Over the last 25 years we have collected for the most part art from the Hopi in all media, my wife, son and I picking different aspects of the culture. Our son, Hunter, decided at the age of 10 that the Katsinam were his love and until he started college all his gifts and earnings went towards their purchase. The problem is that they belong to him and when he has the space in a home of his own he will repatriate them. A few years ago he announced to us that we would have to collect Katsinam for ourselves! The Katsinam we have are single figures, with the exception of a couple of pairs. We certainly have never seen a set demonstrating a dance. At this fair, however, there was such a set and it was of a Snake Dance, one of the most sacred of all the Hopi religious dances. The set was made by Henry Shelton (born 1929) who had worked and demonstrated Katsina carving at the Museum of Northern Arizona. It has been many decades since Anglos were allowed to attend a snake dance. According to the dealers that we bought this set from it was acquired from the annual Hopi Show at the Museum of Arizona, Flagstaff in 1955. Strike when the iron is hot, when there is something rare there may not be another chance.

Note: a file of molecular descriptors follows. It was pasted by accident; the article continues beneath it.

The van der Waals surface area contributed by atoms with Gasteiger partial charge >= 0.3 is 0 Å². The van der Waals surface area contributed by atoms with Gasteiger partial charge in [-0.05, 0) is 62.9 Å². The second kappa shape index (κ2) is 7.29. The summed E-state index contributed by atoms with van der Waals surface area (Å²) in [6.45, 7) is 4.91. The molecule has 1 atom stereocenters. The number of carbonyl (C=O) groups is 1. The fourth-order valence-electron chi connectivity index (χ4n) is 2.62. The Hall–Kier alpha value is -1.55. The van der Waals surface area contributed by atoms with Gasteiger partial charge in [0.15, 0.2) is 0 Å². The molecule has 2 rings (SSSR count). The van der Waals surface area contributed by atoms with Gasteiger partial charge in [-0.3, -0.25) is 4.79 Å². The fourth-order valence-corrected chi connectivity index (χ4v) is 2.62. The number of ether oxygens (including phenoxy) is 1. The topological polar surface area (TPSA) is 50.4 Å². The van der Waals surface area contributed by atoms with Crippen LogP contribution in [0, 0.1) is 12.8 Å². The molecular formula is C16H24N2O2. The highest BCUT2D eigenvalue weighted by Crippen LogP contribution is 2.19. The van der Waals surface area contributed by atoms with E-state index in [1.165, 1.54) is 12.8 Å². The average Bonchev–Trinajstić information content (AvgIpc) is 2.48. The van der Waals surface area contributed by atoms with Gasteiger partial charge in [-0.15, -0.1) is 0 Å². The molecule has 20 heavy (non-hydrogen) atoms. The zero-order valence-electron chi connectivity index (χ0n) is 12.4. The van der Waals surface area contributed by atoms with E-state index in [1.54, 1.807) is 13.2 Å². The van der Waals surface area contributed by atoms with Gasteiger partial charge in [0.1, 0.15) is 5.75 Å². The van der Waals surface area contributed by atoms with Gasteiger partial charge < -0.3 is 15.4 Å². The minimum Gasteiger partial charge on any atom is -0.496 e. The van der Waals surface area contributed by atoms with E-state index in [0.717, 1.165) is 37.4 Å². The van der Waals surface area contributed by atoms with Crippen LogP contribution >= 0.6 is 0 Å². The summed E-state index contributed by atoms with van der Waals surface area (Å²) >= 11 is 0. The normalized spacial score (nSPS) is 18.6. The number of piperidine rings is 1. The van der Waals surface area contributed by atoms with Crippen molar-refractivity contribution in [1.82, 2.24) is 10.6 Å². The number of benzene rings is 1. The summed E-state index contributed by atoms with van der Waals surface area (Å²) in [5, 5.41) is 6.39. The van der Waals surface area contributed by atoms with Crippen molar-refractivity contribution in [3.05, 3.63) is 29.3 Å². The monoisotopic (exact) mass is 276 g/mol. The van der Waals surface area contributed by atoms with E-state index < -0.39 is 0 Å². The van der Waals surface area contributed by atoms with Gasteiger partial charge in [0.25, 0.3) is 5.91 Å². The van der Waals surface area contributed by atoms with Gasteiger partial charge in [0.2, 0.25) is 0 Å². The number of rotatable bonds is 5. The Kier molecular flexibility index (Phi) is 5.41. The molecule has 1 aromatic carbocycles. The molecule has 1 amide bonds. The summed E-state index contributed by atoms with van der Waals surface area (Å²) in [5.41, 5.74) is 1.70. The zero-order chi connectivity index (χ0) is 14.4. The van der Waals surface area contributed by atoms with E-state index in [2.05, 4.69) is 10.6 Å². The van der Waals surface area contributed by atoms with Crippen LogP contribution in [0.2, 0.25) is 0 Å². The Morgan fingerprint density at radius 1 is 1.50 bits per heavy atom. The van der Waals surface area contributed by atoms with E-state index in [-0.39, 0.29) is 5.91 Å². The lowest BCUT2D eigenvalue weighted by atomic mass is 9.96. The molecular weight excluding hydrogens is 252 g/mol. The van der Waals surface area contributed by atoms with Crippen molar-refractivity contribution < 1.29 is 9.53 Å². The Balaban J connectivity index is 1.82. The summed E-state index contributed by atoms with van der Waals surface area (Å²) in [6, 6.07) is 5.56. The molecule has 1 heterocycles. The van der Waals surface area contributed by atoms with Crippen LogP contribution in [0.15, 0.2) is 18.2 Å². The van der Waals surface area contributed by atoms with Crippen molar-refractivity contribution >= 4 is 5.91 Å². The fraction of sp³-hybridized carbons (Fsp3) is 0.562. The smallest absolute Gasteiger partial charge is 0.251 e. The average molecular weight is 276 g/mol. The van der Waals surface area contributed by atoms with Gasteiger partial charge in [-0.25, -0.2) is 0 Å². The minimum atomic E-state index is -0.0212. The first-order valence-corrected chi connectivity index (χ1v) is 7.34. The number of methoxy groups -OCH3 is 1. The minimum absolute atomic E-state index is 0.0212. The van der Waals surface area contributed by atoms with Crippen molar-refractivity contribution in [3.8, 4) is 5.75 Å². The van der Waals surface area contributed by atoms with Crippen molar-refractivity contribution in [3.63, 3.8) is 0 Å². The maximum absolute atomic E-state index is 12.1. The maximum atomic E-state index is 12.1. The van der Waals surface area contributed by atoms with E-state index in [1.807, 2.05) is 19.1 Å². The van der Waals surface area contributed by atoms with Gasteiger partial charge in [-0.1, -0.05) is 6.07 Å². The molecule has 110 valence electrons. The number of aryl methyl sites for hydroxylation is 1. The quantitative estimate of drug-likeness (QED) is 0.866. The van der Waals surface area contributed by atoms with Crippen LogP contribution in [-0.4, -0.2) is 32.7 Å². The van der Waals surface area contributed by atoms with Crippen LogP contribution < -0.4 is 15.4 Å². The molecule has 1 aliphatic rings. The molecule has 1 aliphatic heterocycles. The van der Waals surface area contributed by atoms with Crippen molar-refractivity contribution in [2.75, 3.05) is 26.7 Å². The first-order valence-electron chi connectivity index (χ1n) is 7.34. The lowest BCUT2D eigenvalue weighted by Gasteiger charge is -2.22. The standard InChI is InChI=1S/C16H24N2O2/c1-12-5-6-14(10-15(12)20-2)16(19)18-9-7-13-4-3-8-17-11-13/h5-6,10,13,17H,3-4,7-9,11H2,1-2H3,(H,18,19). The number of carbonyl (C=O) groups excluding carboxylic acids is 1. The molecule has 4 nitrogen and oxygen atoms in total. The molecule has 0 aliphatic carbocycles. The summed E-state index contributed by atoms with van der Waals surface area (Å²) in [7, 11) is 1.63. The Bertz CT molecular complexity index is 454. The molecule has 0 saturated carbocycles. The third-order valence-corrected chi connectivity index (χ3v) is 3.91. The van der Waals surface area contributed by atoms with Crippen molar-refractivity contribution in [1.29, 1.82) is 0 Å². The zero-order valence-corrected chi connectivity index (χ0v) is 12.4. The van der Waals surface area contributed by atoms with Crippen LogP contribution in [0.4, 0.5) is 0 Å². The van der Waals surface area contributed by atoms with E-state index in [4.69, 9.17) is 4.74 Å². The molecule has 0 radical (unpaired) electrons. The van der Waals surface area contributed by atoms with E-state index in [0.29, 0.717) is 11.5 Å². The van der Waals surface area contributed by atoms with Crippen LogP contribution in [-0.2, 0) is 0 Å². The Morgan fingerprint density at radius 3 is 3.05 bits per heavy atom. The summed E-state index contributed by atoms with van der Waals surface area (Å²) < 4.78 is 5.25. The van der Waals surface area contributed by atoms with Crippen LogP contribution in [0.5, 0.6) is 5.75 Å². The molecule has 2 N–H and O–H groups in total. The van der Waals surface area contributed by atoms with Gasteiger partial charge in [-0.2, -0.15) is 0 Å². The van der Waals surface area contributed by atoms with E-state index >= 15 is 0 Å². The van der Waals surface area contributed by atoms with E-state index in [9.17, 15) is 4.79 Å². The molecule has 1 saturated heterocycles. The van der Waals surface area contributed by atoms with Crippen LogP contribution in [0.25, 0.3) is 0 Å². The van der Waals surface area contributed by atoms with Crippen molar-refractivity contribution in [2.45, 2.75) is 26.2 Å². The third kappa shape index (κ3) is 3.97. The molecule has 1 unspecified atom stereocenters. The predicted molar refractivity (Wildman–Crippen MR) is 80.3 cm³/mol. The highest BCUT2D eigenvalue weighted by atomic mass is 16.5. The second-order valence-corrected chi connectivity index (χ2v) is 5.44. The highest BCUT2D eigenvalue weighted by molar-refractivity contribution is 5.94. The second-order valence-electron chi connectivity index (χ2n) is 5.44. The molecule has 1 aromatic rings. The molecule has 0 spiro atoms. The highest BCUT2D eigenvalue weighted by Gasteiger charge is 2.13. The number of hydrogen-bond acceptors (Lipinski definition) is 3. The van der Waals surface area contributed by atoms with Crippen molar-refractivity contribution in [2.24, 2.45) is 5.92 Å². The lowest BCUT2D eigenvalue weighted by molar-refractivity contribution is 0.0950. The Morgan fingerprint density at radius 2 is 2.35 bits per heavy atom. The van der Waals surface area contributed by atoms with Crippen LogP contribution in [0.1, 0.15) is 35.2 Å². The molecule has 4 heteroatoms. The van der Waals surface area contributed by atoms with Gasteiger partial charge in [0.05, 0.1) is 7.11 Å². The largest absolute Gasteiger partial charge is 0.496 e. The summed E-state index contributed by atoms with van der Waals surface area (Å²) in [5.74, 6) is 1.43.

Finally the climax of the Indian events is Indian Market taking place with previews on a Friday and the actual market on Saturday and Sunday. Nothing can be sold until 7AM on the Saturday and by that hour all 12 blocks of downtown Santa Fe, occupied by the fair, are already filling up and some sales are made instantly at 7AM. Though we were there from the beginning our discovery came a few hours later.